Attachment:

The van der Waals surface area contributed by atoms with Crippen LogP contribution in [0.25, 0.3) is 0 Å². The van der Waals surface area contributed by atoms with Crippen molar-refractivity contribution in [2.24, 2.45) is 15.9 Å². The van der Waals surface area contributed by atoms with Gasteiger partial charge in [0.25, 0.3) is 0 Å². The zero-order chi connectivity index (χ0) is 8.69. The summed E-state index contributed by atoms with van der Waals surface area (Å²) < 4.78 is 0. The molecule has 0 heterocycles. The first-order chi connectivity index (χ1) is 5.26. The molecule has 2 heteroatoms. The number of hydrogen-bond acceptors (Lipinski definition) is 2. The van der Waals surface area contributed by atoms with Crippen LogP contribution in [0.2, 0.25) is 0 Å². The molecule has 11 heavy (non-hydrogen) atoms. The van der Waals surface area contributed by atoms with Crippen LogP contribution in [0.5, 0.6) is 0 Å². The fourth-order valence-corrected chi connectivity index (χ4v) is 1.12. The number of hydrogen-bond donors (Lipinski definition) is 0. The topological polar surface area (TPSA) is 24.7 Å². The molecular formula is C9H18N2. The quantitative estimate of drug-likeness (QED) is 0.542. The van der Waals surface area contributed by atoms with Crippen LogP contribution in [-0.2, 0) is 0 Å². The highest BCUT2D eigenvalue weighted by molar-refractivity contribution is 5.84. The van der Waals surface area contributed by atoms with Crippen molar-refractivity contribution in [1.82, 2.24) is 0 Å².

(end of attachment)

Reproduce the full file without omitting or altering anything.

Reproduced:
The van der Waals surface area contributed by atoms with Crippen LogP contribution in [0.25, 0.3) is 0 Å². The van der Waals surface area contributed by atoms with Crippen molar-refractivity contribution in [2.24, 2.45) is 15.9 Å². The van der Waals surface area contributed by atoms with Gasteiger partial charge in [0.25, 0.3) is 0 Å². The zero-order chi connectivity index (χ0) is 8.69. The summed E-state index contributed by atoms with van der Waals surface area (Å²) < 4.78 is 0. The molecule has 0 heterocycles. The first-order chi connectivity index (χ1) is 5.26. The molecule has 2 heteroatoms. The number of hydrogen-bond acceptors (Lipinski definition) is 2. The van der Waals surface area contributed by atoms with Crippen LogP contribution in [0.2, 0.25) is 0 Å². The molecule has 11 heavy (non-hydrogen) atoms. The van der Waals surface area contributed by atoms with Crippen LogP contribution in [0.5, 0.6) is 0 Å². The fourth-order valence-corrected chi connectivity index (χ4v) is 1.12. The number of hydrogen-bond donors (Lipinski definition) is 0. The topological polar surface area (TPSA) is 24.7 Å². The molecular formula is C9H18N2. The quantitative estimate of drug-likeness (QED) is 0.542. The van der Waals surface area contributed by atoms with Crippen LogP contribution in [-0.2, 0) is 0 Å². The highest BCUT2D eigenvalue weighted by molar-refractivity contribution is 5.84. The van der Waals surface area contributed by atoms with Crippen molar-refractivity contribution in [1.82, 2.24) is 0 Å².